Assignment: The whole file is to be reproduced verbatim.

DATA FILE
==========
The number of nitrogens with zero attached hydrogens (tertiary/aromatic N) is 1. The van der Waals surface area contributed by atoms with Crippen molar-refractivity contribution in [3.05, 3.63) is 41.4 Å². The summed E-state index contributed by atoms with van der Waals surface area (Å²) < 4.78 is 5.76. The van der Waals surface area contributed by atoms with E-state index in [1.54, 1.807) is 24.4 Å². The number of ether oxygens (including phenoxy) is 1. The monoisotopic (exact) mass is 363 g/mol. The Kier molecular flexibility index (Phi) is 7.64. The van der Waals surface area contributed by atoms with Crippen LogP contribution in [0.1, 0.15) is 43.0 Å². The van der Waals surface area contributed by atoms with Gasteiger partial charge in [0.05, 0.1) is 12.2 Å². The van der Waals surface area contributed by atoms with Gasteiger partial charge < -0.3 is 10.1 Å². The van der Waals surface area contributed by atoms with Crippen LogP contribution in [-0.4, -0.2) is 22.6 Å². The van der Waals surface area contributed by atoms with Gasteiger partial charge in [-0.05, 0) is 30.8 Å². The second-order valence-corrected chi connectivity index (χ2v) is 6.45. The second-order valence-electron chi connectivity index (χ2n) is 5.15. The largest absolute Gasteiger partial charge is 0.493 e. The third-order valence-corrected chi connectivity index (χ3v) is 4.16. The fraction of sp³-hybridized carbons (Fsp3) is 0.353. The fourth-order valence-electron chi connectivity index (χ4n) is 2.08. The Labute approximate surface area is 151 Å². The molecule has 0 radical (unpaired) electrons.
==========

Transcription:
The number of nitrogens with zero attached hydrogens (tertiary/aromatic N) is 1. The van der Waals surface area contributed by atoms with Crippen molar-refractivity contribution in [3.05, 3.63) is 41.4 Å². The summed E-state index contributed by atoms with van der Waals surface area (Å²) < 4.78 is 5.76. The van der Waals surface area contributed by atoms with E-state index in [1.54, 1.807) is 24.4 Å². The number of ether oxygens (including phenoxy) is 1. The monoisotopic (exact) mass is 363 g/mol. The Kier molecular flexibility index (Phi) is 7.64. The van der Waals surface area contributed by atoms with Crippen LogP contribution in [0.1, 0.15) is 43.0 Å². The van der Waals surface area contributed by atoms with Gasteiger partial charge in [0.05, 0.1) is 12.2 Å². The van der Waals surface area contributed by atoms with Gasteiger partial charge < -0.3 is 10.1 Å². The van der Waals surface area contributed by atoms with Crippen LogP contribution in [-0.4, -0.2) is 22.6 Å². The van der Waals surface area contributed by atoms with Gasteiger partial charge in [-0.05, 0) is 30.8 Å². The second-order valence-corrected chi connectivity index (χ2v) is 6.45. The second-order valence-electron chi connectivity index (χ2n) is 5.15. The largest absolute Gasteiger partial charge is 0.493 e. The third-order valence-corrected chi connectivity index (χ3v) is 4.16. The fraction of sp³-hybridized carbons (Fsp3) is 0.353. The fourth-order valence-electron chi connectivity index (χ4n) is 2.08. The Labute approximate surface area is 151 Å². The molecule has 0 radical (unpaired) electrons.